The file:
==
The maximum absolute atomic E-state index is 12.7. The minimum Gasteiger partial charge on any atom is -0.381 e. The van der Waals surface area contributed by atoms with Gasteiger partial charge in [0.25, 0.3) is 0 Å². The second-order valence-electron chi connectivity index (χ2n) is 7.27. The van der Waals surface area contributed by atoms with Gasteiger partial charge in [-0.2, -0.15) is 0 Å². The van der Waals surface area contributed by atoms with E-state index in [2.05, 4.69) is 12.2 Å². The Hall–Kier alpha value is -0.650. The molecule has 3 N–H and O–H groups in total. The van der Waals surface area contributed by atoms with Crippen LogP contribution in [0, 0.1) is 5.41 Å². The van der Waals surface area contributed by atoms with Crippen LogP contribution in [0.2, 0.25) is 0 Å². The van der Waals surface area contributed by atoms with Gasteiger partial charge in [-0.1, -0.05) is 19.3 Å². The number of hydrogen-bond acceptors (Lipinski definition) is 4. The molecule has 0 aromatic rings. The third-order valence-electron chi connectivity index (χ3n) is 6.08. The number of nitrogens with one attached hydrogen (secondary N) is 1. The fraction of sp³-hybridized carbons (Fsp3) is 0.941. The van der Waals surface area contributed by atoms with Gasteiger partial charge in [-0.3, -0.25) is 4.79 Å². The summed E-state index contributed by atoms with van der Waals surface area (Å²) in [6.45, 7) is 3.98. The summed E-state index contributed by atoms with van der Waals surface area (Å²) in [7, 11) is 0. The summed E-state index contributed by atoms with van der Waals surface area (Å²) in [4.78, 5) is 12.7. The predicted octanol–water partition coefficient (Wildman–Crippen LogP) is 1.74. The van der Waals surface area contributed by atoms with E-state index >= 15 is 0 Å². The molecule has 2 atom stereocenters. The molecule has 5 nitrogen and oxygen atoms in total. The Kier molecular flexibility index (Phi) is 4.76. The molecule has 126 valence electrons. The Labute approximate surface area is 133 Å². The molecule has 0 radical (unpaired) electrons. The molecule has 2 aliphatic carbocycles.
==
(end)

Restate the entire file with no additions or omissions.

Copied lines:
The maximum absolute atomic E-state index is 12.7. The minimum Gasteiger partial charge on any atom is -0.381 e. The van der Waals surface area contributed by atoms with Gasteiger partial charge in [0.25, 0.3) is 0 Å². The second-order valence-electron chi connectivity index (χ2n) is 7.27. The van der Waals surface area contributed by atoms with Gasteiger partial charge in [-0.2, -0.15) is 0 Å². The van der Waals surface area contributed by atoms with E-state index in [2.05, 4.69) is 12.2 Å². The Hall–Kier alpha value is -0.650. The molecule has 3 N–H and O–H groups in total. The van der Waals surface area contributed by atoms with Crippen LogP contribution in [0, 0.1) is 5.41 Å². The van der Waals surface area contributed by atoms with Crippen LogP contribution in [0.2, 0.25) is 0 Å². The van der Waals surface area contributed by atoms with Gasteiger partial charge in [-0.1, -0.05) is 19.3 Å². The number of hydrogen-bond acceptors (Lipinski definition) is 4. The molecule has 0 aromatic rings. The third-order valence-electron chi connectivity index (χ3n) is 6.08. The number of nitrogens with one attached hydrogen (secondary N) is 1. The fraction of sp³-hybridized carbons (Fsp3) is 0.941. The van der Waals surface area contributed by atoms with Gasteiger partial charge in [-0.3, -0.25) is 4.79 Å². The summed E-state index contributed by atoms with van der Waals surface area (Å²) in [6.45, 7) is 3.98. The summed E-state index contributed by atoms with van der Waals surface area (Å²) in [7, 11) is 0. The summed E-state index contributed by atoms with van der Waals surface area (Å²) in [4.78, 5) is 12.7. The predicted octanol–water partition coefficient (Wildman–Crippen LogP) is 1.74. The van der Waals surface area contributed by atoms with E-state index >= 15 is 0 Å². The molecule has 2 atom stereocenters. The molecule has 5 nitrogen and oxygen atoms in total. The Kier molecular flexibility index (Phi) is 4.76. The molecule has 126 valence electrons. The Labute approximate surface area is 133 Å². The molecule has 0 radical (unpaired) electrons. The molecule has 2 aliphatic carbocycles.